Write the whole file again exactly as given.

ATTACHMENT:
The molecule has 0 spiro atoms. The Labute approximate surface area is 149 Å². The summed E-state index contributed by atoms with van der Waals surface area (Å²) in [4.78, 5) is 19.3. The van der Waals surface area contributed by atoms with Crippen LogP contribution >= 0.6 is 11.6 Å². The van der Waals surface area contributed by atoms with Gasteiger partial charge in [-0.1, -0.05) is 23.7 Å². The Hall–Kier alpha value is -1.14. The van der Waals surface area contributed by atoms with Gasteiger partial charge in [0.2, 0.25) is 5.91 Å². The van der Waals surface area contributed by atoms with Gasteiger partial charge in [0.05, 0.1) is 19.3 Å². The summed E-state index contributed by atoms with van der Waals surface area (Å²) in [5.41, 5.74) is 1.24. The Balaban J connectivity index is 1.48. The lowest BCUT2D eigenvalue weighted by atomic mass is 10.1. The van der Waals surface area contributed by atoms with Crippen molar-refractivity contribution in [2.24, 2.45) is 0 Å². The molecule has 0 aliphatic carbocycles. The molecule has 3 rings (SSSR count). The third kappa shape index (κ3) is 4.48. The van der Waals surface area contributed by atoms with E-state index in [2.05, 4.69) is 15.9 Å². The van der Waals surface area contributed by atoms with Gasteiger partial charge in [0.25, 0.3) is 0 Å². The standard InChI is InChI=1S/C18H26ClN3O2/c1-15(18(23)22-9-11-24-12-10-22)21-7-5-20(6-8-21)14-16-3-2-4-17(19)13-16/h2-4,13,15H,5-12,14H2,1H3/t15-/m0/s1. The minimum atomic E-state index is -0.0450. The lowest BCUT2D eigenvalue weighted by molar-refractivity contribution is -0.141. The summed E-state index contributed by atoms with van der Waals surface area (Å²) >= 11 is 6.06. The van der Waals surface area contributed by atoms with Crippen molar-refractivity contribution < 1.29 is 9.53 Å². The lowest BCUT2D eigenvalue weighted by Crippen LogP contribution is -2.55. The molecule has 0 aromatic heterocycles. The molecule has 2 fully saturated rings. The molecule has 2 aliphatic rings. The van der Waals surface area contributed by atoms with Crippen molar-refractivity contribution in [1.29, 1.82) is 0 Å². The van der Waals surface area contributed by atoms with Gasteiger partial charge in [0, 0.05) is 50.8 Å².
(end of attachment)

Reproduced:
The molecule has 0 spiro atoms. The Labute approximate surface area is 149 Å². The summed E-state index contributed by atoms with van der Waals surface area (Å²) in [4.78, 5) is 19.3. The van der Waals surface area contributed by atoms with Crippen LogP contribution >= 0.6 is 11.6 Å². The van der Waals surface area contributed by atoms with Gasteiger partial charge in [-0.1, -0.05) is 23.7 Å². The Hall–Kier alpha value is -1.14. The van der Waals surface area contributed by atoms with Gasteiger partial charge in [0.2, 0.25) is 5.91 Å². The van der Waals surface area contributed by atoms with Gasteiger partial charge in [0.05, 0.1) is 19.3 Å². The summed E-state index contributed by atoms with van der Waals surface area (Å²) in [5.41, 5.74) is 1.24. The Balaban J connectivity index is 1.48. The lowest BCUT2D eigenvalue weighted by atomic mass is 10.1. The van der Waals surface area contributed by atoms with Crippen molar-refractivity contribution in [2.24, 2.45) is 0 Å². The molecule has 0 aliphatic carbocycles. The molecule has 3 rings (SSSR count). The third kappa shape index (κ3) is 4.48. The van der Waals surface area contributed by atoms with E-state index in [2.05, 4.69) is 15.9 Å². The van der Waals surface area contributed by atoms with Gasteiger partial charge in [0.25, 0.3) is 0 Å². The standard InChI is InChI=1S/C18H26ClN3O2/c1-15(18(23)22-9-11-24-12-10-22)21-7-5-20(6-8-21)14-16-3-2-4-17(19)13-16/h2-4,13,15H,5-12,14H2,1H3/t15-/m0/s1. The minimum atomic E-state index is -0.0450. The lowest BCUT2D eigenvalue weighted by molar-refractivity contribution is -0.141. The summed E-state index contributed by atoms with van der Waals surface area (Å²) >= 11 is 6.06. The van der Waals surface area contributed by atoms with Crippen molar-refractivity contribution < 1.29 is 9.53 Å². The lowest BCUT2D eigenvalue weighted by Crippen LogP contribution is -2.55. The molecule has 0 aromatic heterocycles. The molecule has 2 fully saturated rings. The molecule has 2 aliphatic rings. The van der Waals surface area contributed by atoms with Crippen molar-refractivity contribution in [1.29, 1.82) is 0 Å². The van der Waals surface area contributed by atoms with Gasteiger partial charge in [0, 0.05) is 50.8 Å².